They're not quite like buses, but no sooner does one coveted New York media job become vacant then up pops another.
News that Larry King will be replaced on CNN after 25 years by Piers Morgan has been followed by the departure of Richard Johnson as editor of Page Six, the infamous gossip column in the New York Post. He too had been in place for a quarter century and, in what news editors will see as the makings of a trend, has also been replaced by a Briton, albeit a much less well known one, Emily Smith, 29, a reporter from Shropshire.
The naming of a new diary editor would scarcely make the media pages in London, but it's a measure of Page Six's importance that The New York Observer has already rushed out a 2,000-word Smith profile.
David Yelland, a former editor of The Sun who joined from the Post, where he was deputy editor, says it is hard for the British to understand the significance of Page Six to New Yorkers. "It is a brand within a brand," he says, "The nearest thing in the UK is the [Evening Standard's] Londoner's Diary. When you get your name in Page Six – and they put the names in bold – you know you have arrived."
Created by Rupert Murdoch after he bought the New York Post in 1976, Page Six has grown to overshadow the paper that houses it. The column charts the ups and downs of Manhattan's glittering classes and is pored over by people who would never normally consider themselves interested in gossip.
Unlike British gossip columns, Page Six's subjects include not just celebrities but figures from the media, finance, lawyers and film producers.
"A lot of the people written about are New York figures that nobody outside the city would care about," says Rebecca Guinness, a former Vanity Fair writer, "There's a weird shame to being in it but people also get a massive thrill from it. For just 25 cents you get this amazing update on what is going on."
The appointment of a Fleet Street hack will raise a few eyebrows on the Upper East Side, where they like to think of Page Six as more sophisticated then our celebrity-obsessed equivalents. And while Johnson, who has been lured away to a $1m post at The Hollywood Reporter, was a well-known society figure, Smith is a relative newcomer, joining the column only a year ago.
But she is familiar with the New York scene, having arrived as US editor for The Sun in 2005. Before that, she was No 2 on the Bizarre column, having quickly impressed editors when she joined the news desk aged only 21. After Liverpool University, she spent a year at The Shropshire Star before breaking into Fleet Street.
"Emily has the perfect attributes for a gossip columnist," says Piers Morgan, who edited Bizarre between 1989 and 1994, and knows Smith. "She looks completely unthreatening, so that when people meet her at parties they think she is harmless, but underneath she is a ruthless and steely assassin. She is like a female James Bond."
Being around 5ft tall may also be useful. "I always say the secret to being a tabloid gossip columnist is not to appear how people imagine you should," says Dan Wootton, the showbiz editor of the News of the World. "Emily is intelligent, well-spoken and well-presented: she is just the kind of person you would want to have at your party. There's a popular misconception about showbiz reporters, but I was at the Oscars with Emily and she was invited to all the best parties."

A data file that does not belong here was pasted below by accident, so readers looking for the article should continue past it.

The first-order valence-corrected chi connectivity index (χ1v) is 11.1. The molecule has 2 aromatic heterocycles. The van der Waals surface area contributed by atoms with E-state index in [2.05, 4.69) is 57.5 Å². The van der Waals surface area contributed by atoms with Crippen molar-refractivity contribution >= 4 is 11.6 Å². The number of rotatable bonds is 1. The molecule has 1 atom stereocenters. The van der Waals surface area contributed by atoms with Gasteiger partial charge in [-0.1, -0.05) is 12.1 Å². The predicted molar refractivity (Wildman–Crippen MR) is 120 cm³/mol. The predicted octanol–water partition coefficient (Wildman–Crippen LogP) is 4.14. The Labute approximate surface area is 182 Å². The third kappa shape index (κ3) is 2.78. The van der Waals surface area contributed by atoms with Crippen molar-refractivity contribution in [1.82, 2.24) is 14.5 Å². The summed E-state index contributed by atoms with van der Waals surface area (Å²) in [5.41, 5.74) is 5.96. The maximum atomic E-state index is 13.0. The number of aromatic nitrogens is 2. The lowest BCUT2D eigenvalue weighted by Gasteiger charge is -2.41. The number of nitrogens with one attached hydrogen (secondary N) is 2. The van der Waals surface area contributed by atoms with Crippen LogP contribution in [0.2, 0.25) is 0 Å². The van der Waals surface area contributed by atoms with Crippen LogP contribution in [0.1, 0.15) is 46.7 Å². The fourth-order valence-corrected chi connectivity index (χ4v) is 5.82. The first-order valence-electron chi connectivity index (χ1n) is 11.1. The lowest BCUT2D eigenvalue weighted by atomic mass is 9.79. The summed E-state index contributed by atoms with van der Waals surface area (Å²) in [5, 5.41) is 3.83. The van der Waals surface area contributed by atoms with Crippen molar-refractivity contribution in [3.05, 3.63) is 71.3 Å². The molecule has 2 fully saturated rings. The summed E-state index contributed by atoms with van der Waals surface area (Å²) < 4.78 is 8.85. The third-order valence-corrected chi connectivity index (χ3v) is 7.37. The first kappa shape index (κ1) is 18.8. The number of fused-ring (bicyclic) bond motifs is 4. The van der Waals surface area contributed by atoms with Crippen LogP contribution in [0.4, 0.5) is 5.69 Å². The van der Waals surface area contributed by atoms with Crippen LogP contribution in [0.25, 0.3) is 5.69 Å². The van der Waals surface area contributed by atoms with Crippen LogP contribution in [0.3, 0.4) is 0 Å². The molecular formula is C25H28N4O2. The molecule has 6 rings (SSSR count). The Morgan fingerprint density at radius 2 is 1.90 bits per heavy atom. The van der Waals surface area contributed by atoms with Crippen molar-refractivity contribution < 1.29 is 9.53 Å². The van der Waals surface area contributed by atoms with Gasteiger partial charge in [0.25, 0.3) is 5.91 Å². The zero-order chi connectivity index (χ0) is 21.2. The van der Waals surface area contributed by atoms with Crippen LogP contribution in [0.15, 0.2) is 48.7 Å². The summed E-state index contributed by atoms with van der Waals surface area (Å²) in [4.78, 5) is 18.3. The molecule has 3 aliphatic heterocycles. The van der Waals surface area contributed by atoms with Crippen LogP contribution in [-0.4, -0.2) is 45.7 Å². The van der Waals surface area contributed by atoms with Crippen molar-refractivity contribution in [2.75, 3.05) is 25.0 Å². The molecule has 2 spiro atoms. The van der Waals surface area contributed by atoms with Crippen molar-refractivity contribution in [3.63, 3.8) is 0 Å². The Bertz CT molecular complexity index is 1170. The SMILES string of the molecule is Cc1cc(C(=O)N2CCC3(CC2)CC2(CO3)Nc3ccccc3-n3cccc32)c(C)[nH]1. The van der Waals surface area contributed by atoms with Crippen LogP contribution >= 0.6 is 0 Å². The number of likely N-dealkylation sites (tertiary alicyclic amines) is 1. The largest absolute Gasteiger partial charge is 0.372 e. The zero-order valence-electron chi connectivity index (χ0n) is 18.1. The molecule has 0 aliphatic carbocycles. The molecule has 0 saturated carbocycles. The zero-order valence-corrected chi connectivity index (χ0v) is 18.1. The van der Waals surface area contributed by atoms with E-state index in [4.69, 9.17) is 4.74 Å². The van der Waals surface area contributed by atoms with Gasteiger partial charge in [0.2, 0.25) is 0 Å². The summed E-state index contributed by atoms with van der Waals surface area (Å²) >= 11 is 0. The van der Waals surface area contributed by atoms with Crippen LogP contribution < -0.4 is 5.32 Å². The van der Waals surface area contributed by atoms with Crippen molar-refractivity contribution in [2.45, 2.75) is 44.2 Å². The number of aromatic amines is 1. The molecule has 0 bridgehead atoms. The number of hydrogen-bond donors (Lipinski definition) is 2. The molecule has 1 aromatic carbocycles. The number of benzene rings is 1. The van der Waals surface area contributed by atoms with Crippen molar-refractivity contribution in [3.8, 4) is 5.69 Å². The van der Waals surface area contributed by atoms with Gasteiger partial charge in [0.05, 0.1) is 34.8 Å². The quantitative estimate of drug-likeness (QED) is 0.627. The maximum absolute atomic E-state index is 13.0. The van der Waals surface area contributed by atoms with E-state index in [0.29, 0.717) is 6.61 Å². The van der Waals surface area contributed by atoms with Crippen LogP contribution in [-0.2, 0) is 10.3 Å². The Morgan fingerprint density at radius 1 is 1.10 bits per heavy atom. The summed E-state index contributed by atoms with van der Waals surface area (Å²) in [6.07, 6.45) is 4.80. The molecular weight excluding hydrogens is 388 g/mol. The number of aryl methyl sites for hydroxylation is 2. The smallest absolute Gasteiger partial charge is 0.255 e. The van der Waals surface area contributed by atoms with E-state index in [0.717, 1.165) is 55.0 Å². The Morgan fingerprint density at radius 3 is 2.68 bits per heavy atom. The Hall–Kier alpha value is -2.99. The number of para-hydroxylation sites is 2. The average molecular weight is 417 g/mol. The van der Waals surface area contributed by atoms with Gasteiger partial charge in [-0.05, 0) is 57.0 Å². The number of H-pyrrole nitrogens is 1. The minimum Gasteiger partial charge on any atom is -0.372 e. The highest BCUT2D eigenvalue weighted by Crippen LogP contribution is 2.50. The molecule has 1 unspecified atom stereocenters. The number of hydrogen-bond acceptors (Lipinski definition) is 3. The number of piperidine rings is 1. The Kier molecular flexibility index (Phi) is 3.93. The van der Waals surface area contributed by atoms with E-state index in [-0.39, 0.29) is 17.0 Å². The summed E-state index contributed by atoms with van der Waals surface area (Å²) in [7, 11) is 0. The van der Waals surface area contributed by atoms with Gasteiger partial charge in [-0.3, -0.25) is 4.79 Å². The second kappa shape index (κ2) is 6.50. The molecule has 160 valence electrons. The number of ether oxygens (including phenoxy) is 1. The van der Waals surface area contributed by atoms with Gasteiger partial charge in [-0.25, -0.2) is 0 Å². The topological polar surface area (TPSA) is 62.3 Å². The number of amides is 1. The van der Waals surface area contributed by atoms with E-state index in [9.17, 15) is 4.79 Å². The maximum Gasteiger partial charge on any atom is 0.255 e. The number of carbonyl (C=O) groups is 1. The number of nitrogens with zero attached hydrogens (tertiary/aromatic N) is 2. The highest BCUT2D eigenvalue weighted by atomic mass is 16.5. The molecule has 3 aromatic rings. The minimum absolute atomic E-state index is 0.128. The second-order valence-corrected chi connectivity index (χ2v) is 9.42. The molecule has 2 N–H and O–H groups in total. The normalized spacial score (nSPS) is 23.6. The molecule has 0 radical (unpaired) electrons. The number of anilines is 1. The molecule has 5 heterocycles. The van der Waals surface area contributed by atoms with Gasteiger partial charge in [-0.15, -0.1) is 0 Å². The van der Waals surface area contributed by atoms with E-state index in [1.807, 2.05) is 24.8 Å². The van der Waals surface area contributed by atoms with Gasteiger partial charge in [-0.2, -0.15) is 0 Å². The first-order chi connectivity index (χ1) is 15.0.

While some may sniff at her tabloid credentials, the roll call of influential figures who started at The Sun's Bizarre column – Andy Coulson, Piers Morgan and current Sun editor, Dominic Mohan – suggests it is a formidable training ground.
"You need a lot of guts in this job," says Wootton. "You have to be confident in yourself and not necessarily worry about social norms or about what people think about you. It's also relentless: you have to work 24 hours a day, seven days per week, and sometimes you operate on two hours' sleep, and in a tough newsroom environment. You have to be dogged and committed but you also have to build up relationships with people while you are writing about them, which can be difficult."
Starting out in the industry is the biggest challenge, says one former showbiz hack who wishes to remain anonymous. "There is no training. On your first day the desk will ask you to do the worst thing they can think of. I had to doorstep someone who had just lost a child. They try to give you a death knock quite quickly because they want to know if you can hack it. It's all about how brave you are and whether you can do something or not. None of them can write for shit."
While Smith, who declined to comment for this piece, has already proved her story-getting abilities, some may wonder whether she will share her predecessor's magic touch. "She is inheriting a crown jewel," says one former colleague. "Richard will be hard to replace. The question will be whether she is sophisticated enough to understand the market, because the difference between Page Six and Bizarre is chalk and cheese."
Others, such as Dan Wootton, are more optimistic. "Yes it's more society-led, and more media- and business-led compared to a tabloid gossip column, but Emily knows that. There's no way she'd have got the job if she wasn't up to it."